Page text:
Event Innovators 2014: Lance Fensterman

The global vice president of ReedPop—which organizes New York Comic Con and PAX—is constantly looking for new ways to give the fans what they want.

By Mitra Sorrells June 17, 2014, 7:00 AM EDT

Lance Fensterman, global vice president, ReedPop

Photo: Michael B. Shane

Lance Fensterman logged 230,000 air miles in 2013, “finding new markets and new geeks that we can build really cool events for all over the world.” As global vice president of ReedPop, Fensterman, 38, is passionate about continuing to grow the pop culture division of event and trade show organizer Reed Exhibitions, which he launched in 2008.

What began as an anomaly within the traditional Reed business model has posted double-digit growth every year and produces nine events in the United States and six in Australia (with more in the pipeline). New York Comic Con attracted more than 130,000 people in 2013, and ReedPop’s Penny Arcade Expos (PAX) in Boston and Seattle more than doubled their attendance over 2012. Fensterman says the success is tied to ReedPop’s ability to understand its fans.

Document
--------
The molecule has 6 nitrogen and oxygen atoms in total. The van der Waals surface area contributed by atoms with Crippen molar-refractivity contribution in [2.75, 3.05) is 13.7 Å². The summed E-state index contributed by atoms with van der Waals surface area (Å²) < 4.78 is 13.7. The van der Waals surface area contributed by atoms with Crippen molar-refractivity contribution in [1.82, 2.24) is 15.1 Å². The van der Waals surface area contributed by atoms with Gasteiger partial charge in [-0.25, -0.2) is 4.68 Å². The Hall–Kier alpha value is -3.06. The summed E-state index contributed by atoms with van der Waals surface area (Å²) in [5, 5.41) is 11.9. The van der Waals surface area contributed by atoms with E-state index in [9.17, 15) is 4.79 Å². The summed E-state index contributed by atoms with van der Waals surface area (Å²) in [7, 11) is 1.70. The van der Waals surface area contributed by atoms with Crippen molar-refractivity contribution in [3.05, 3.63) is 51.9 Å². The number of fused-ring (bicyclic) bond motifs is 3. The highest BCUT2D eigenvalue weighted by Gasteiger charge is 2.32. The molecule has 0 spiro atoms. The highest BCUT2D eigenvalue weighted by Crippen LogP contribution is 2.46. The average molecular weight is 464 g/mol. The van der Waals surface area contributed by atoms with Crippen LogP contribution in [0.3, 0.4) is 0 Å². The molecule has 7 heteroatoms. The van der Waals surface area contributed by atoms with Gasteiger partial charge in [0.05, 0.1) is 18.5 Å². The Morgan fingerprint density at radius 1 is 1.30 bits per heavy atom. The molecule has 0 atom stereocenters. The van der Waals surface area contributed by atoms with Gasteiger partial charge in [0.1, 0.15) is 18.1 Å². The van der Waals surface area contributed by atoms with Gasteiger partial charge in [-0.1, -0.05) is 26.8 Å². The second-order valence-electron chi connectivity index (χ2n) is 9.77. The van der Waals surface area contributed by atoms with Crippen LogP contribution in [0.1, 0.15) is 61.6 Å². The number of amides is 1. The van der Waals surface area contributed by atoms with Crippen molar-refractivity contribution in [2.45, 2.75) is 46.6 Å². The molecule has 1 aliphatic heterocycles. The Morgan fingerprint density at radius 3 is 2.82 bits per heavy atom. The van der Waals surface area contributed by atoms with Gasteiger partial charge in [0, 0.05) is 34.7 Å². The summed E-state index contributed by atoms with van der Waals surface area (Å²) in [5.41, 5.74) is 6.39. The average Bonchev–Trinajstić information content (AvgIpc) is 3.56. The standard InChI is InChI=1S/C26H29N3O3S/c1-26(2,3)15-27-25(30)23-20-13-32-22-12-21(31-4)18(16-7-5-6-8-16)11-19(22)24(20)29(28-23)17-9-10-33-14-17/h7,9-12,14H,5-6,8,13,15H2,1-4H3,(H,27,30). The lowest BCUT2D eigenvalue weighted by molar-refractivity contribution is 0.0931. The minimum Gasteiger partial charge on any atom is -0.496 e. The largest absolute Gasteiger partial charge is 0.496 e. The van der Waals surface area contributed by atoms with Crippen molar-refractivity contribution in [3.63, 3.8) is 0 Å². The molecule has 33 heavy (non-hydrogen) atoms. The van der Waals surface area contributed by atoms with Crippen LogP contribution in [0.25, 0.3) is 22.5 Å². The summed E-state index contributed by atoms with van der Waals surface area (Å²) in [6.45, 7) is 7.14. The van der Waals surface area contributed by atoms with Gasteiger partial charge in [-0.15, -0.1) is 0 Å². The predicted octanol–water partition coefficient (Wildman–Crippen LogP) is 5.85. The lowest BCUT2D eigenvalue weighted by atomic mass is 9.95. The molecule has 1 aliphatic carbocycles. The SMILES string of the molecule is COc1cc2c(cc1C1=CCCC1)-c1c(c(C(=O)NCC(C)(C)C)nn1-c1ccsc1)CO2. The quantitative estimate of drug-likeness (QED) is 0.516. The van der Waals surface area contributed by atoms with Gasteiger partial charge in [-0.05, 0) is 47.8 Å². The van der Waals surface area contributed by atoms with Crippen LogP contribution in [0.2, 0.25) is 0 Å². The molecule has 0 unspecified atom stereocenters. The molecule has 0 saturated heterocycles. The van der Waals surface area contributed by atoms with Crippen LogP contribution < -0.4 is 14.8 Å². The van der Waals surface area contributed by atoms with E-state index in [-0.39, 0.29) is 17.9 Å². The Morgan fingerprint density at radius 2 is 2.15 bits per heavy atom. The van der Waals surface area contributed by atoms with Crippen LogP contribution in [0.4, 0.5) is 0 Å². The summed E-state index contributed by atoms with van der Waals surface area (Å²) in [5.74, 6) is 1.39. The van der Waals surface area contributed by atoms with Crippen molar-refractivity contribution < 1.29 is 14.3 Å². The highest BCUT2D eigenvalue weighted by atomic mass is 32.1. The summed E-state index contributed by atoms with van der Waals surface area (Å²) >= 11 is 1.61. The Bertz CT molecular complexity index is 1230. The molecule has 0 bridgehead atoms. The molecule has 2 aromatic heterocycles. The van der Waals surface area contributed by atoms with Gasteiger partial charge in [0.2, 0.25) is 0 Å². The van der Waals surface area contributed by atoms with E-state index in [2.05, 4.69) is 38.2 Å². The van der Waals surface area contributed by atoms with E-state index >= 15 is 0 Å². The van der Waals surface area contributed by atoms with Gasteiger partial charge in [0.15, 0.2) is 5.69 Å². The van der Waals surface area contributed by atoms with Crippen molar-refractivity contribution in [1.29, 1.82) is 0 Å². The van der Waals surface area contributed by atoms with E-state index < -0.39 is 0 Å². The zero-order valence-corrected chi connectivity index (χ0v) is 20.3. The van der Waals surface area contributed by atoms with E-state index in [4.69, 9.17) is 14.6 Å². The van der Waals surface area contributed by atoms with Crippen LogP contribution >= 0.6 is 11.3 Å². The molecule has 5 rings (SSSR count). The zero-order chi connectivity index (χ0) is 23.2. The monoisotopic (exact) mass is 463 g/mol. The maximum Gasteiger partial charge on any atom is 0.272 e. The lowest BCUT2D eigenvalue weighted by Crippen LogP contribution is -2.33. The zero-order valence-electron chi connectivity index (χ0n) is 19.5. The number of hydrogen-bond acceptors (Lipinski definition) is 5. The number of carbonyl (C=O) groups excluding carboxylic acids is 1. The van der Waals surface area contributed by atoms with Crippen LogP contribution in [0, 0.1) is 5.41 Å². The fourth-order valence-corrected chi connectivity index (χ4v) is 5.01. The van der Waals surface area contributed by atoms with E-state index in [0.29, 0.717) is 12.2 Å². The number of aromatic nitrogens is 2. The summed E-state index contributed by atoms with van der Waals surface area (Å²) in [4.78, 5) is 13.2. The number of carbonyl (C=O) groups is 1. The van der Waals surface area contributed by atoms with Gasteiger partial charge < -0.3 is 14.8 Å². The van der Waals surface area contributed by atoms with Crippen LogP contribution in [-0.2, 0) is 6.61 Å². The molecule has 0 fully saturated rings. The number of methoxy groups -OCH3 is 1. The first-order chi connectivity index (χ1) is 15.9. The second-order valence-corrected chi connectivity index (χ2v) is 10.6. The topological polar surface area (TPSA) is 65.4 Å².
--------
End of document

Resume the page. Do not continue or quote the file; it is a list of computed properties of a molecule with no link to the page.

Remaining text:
“We see virtual as untapped opportunities to build killer events for people.”

“It’s about uncovering passionate communities of fans and giving them what they want,” he says. “It’s not that complicated. If you want to go one step up the line, it’s identifying concepts and communities that are passionate enough that they want to have that physical gathering and that unique experience that we provide.”

That strategy has led ReedPop to create two new events this year: BookCon, which Fensterman describes as “where books and pop culture collide,” and Special Edition: NYC, “a pure, old-school classic comic show.” Another new event will be announced soon and next January the company will launch PAX in San Antonio. Fensterman predicts continuous growth on the horizon for ReedPop, particularly in markets around the world and—interestingly—driven by the growth of online engagement. “Technology is creating new communities in the virtual world that we will build physical communities for. So they can come once a year, twice a year and hang out together,” he says. “We see virtual as untapped opportunities to build killer events for people.”

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